The report revealed that more than two thirds of women aged 22–29 (67%) are not saving enough for retirement, and 25% aren’t saving anything at all. Men of the same age are better prepared, with 46% saving adequately for retirement and fewer not saving at all (17%). The current minimum employer pension contribution through auto-enrolment is 8%. However, the report suggests a combined 12% employer and employee contribution as an adequate level of saving[3].

Widening of the savings gap
At every age, men’s savings outpace women’s, and this could be for a number of reasons, including the gender pay gap, women taking maternity leave, or even choosing to work part-time. The gap widens as savers reach their forties when women have an average of around £23,000 in savings and investments but men have more than £50,000.

Men’s savings continue to grow well into their seventies, where they reach an average of almost £130,000, yet women have around £48,000. Women in their sixties begin to see their savings dip, which could suggest they are accessing their pensions much sooner than men.

Facing some financial difficulties
While problems with money can affect anyone, the research shows that young women are more likely to face financial difficulties than men of the same age[4]. More than half of women aged 22–29 (56%) say they have been in some financial difficulty, versus 50% of men aged 22–29. More than a quarter (27%) of women aged 22–29 also said their money problems were caused by an unexpected bill.

A fifth of women in this age group (21%) say a drop in their income put them into financial difficulty, and one in seven (13%) has faced financial hardship following the breakdown of a relationship.

Attitudes towards pension savings
For a young woman in Britain today, an unexpected bill of £270 would be enough to put them into the red, while young men say they could comfortably manage no more than a £315 bill. Beyond this age group, the gender gap persists with women of all ages (18+) expecting a £308 bill being enough to force them into debt, versus £367 for men.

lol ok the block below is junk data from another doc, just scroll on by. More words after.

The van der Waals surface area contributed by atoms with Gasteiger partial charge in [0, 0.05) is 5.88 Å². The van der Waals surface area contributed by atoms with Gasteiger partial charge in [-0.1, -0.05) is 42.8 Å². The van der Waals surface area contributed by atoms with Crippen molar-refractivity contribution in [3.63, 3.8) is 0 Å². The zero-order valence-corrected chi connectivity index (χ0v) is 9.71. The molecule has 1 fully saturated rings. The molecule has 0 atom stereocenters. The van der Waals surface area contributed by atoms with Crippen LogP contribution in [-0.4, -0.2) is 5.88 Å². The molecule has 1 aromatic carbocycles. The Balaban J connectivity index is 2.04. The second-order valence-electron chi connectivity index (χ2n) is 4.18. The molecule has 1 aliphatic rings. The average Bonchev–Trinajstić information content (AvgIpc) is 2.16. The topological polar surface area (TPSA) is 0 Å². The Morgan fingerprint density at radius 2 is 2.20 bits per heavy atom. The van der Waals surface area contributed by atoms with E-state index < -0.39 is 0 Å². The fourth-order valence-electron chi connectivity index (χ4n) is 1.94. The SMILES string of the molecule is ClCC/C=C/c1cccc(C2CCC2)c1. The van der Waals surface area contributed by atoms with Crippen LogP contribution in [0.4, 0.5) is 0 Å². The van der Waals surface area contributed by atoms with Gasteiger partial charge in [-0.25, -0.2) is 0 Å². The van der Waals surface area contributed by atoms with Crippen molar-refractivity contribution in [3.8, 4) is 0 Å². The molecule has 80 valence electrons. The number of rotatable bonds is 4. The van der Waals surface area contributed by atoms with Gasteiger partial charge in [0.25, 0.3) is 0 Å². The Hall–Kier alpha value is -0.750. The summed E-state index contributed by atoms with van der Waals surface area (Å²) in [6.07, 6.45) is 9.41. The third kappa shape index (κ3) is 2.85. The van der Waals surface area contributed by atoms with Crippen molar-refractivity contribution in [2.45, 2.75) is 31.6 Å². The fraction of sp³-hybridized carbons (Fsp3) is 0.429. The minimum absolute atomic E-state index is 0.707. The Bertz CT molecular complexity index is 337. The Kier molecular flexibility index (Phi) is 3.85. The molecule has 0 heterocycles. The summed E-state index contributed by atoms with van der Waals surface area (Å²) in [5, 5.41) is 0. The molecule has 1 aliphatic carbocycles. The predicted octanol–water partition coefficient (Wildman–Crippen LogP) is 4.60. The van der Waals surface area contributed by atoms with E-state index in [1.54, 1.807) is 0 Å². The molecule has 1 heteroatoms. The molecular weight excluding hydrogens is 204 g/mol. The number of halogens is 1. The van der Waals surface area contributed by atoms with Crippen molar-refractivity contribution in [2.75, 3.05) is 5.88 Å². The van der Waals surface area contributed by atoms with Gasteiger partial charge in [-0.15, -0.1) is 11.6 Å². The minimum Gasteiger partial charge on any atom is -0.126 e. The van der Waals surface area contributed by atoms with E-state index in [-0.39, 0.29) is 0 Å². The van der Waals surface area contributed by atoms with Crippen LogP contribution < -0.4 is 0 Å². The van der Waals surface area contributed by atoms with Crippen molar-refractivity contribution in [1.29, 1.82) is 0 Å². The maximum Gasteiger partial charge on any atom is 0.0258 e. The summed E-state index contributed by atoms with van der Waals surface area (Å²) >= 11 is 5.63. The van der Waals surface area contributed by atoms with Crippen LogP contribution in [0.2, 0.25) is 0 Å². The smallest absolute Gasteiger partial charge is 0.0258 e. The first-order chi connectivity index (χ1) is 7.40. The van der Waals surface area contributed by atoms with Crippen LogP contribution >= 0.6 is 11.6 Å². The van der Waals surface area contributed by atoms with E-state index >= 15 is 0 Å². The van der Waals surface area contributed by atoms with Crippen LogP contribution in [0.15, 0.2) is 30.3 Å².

One in five working women (20%) aged 22–29 feel insecure in their job, compared to one in ten (13%) men, which may affect their attitudes towards savings into a pension. Women also feel less confident in their ability to find a new job if they needed to. Nearly three in ten (28%) say they would not be confident finding a new job within three months, versus 24% of men.

Source data
[1] There are 3,404,279 women aged 22–29 in Great Britain, according to ONS population estimates to mid-2017. According to data from the Scottish Widows Women and Retirement Report 2018, 75% have a pension, and of these, 40% say they don’t save as much into their pension as they would like to because they feel they need the flexibility to access savings if they need them. This equates to 1,021,284 women aged 22–29.
[2] 25% of women aged 22–29 in the UK don’t have a pension. Of these, 42% say they would be likely to start saving into a pension if they were allowed to make a limited number of withdrawals from it during times of financial difficulty. This equates to 357,449 women aged 22-29.
[3] Scottish Widows suggests a combined 12% employer and employee contribution as an adequate level of saving.
[4] ‘Financial difficulties’ is defined as not being able to pay for your current obligations.